The previous post in this series addressed the myth that strength of schedule controls the RPI, while winning percentage is relatively insignificant. Now I’ll examine the common complaint that merely playing “so and so” can lower or raise your RPI, regardless of the outcome. This is a statement that can’t be refuted because it’s true. And this post isn’t really a defense, but a demonstration as to how the RPI works.

The effect of an RPI fluctutation merely due to whom one plays is obvious early in the year. By the end of the season this effect is reduced, but not eliminated. The RPI is only meaningful at the end of the year, so that’s the perspective one should take when poking holes in it. And the RPI really only matters to a few teams at the end of the year, and those are the teams in the 35-70 range that are under consideration for the NCAA tournament. So for an example we should examine a bubble team’s data at the end of the season.

Therefore let’s look at the #43 team from last year, Gonzaga. They weren’t really a bubble team, but their non-conference schedule provides more variety than anyone elses, so they are a great team to examine. Gonzaga played #1 Kentucky, but also #308 Long Beach St. Here’s how Gonzaga’s RPI rank would have looked with certain games removed from their schedule:

Loss vs. #1 Kentucky............43 (no change)
Win  vs. #308 Long Beach........38 (+5)
Win  vs. #232 Washington St.....40 (+3)
Win  vs. #161 Washington........43 (no change)

As the game against Kentucky indicates, losing to a highly ranked team doesn’t help a bubble team’s RPI much. So Gonzaga was not helped by losing to Kentucky, yet they did suffer for beating LBSU and WSU. The RPI is a mish-mash of results, where sometimes winning hurts (but you knew this). The thing is, almost everybody has games against weak teams on their schedule and feels this effect to some degree.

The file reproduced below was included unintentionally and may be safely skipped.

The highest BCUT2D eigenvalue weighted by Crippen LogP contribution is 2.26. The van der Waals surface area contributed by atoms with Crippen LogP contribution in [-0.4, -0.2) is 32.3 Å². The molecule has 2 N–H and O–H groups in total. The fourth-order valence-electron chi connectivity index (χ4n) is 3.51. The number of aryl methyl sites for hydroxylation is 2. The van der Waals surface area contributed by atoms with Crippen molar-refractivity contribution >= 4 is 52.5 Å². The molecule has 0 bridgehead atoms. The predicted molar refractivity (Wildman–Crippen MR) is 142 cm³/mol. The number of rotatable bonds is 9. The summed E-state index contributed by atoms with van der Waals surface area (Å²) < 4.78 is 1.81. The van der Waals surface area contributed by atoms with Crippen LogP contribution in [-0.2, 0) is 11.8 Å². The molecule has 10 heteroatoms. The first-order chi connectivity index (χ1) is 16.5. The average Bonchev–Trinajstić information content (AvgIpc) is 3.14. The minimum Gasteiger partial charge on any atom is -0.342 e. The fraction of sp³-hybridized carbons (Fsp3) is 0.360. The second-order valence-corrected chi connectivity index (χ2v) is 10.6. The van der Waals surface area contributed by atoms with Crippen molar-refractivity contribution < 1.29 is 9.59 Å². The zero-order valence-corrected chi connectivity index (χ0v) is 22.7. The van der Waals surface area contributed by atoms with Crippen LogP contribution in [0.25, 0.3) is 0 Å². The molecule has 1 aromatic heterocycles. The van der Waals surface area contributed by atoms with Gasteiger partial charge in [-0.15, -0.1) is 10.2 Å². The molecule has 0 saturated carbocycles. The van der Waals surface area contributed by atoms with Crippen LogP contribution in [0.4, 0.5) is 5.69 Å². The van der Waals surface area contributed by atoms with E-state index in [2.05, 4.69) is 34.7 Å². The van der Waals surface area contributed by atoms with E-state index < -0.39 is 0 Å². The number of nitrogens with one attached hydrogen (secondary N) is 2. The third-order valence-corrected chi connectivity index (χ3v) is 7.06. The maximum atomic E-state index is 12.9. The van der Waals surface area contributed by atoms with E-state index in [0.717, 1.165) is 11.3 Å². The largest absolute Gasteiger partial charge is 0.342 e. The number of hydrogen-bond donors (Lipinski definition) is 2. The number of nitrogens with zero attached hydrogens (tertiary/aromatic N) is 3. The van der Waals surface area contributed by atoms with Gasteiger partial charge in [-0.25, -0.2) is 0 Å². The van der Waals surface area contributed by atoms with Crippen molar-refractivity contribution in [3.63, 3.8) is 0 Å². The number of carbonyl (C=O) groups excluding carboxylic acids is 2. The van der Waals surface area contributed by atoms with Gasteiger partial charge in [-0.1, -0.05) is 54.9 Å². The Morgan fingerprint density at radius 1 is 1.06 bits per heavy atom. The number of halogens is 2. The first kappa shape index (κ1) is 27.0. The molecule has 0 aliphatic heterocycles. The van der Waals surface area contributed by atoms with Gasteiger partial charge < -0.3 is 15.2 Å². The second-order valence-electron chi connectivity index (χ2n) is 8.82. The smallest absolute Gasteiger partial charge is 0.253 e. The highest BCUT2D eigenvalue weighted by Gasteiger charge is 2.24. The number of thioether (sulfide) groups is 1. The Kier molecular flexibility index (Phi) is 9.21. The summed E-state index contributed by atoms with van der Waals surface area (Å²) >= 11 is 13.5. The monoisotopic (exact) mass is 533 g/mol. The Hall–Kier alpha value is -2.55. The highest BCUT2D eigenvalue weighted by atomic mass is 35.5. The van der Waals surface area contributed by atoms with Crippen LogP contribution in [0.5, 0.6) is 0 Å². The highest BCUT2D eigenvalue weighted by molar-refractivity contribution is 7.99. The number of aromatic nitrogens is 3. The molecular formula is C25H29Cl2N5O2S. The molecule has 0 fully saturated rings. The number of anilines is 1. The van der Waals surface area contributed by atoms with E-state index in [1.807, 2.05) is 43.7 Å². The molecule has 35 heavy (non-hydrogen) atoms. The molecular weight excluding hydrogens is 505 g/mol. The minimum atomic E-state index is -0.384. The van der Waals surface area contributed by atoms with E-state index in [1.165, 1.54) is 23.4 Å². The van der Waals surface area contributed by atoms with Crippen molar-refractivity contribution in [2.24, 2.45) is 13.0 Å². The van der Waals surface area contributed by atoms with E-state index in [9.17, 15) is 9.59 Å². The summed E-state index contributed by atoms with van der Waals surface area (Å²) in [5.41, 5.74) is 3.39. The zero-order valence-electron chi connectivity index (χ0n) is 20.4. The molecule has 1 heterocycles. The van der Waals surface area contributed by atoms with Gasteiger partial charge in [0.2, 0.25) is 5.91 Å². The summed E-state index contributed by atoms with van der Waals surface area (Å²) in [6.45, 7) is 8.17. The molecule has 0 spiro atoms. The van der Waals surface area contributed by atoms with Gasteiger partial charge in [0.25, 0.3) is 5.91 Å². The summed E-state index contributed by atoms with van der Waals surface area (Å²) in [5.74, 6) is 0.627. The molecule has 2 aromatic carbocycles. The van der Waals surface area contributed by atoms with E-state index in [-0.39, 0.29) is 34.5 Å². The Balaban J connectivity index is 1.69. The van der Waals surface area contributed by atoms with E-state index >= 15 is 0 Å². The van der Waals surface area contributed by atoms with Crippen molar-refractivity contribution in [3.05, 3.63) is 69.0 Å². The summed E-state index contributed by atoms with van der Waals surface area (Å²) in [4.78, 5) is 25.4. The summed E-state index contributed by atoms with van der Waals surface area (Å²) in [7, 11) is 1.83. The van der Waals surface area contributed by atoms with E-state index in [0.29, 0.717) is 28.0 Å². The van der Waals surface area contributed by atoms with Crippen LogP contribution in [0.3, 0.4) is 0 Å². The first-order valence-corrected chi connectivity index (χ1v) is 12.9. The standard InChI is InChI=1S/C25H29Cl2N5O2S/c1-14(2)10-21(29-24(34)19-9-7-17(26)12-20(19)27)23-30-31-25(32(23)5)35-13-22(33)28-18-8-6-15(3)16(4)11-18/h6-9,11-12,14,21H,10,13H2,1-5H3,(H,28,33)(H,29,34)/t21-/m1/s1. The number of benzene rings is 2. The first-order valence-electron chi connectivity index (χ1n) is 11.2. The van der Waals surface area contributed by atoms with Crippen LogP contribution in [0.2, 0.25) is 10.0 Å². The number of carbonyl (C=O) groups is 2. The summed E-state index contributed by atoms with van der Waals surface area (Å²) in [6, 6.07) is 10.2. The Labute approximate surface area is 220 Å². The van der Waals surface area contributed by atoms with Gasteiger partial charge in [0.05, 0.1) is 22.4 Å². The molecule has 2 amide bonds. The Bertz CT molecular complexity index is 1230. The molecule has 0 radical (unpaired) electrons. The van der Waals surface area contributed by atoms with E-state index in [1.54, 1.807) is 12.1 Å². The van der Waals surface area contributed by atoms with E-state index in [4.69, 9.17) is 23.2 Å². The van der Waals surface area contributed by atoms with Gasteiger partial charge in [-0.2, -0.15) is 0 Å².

And this effect might not be so bad. One point to consider is this: how would you replace the stinker teams on the schedule? One way is to schedule a non-D1 team, a game that won’t even exist is the eyes of the NCAA. Supposedly the committee frowns on such tactics, but to what degree who knows. The other option is to schedule a better team.

The problem is, the better the team you play, the more likely you are to lose, and a loss will certainly hurt your RPI. Gonzaga’s loss to #82 San Diego had as much negative impact as their win against LBSU. Had they scheduled anyone worse than #82 and lost, the effect would have been worse than the win against LBSU. And the risk of losing to a team ranked 101-200 is twice that of playing someone ranked 201 or higher. Teams ranked 40-60 in the RPI – the bubble teams – were 130-13 (.909 win %) against teams ranked 201+ in the RPI, but they were 146-36 (.802) against teams 101-200.

So in exchange for playing a nearly risk-free game, why shouldn’t a team be penalized? True, sometimes one can’t anticipate just how bad a scheduled team will be in the upcoming year. But for the most part, I’d say a team knows when they’re scheduling a win. And a few teams seem to do this better than others (I’m looking at you Georgetown, Virginia, and Pitt). A little incentive to avoid this practice isn’t a bad thing.

There are some improvements that could be made to the formula to make it more fair to teams that can’t help playing bad teams because of conference affiliation. Add margin of victory, or throw out the games against the 1 or 2 (or more) worst rated teams on the schedule. But any change would make a simple formula more complicated. The best thing the RPI has going for it is its simplicity. And unlike the BCS, the RPI is only a tool that humans use to make their own decisions, so whether Gonzaga finished 43rd or 38th wasn’t a big deal.

Next week: The effect of not acknowledging home court advantage.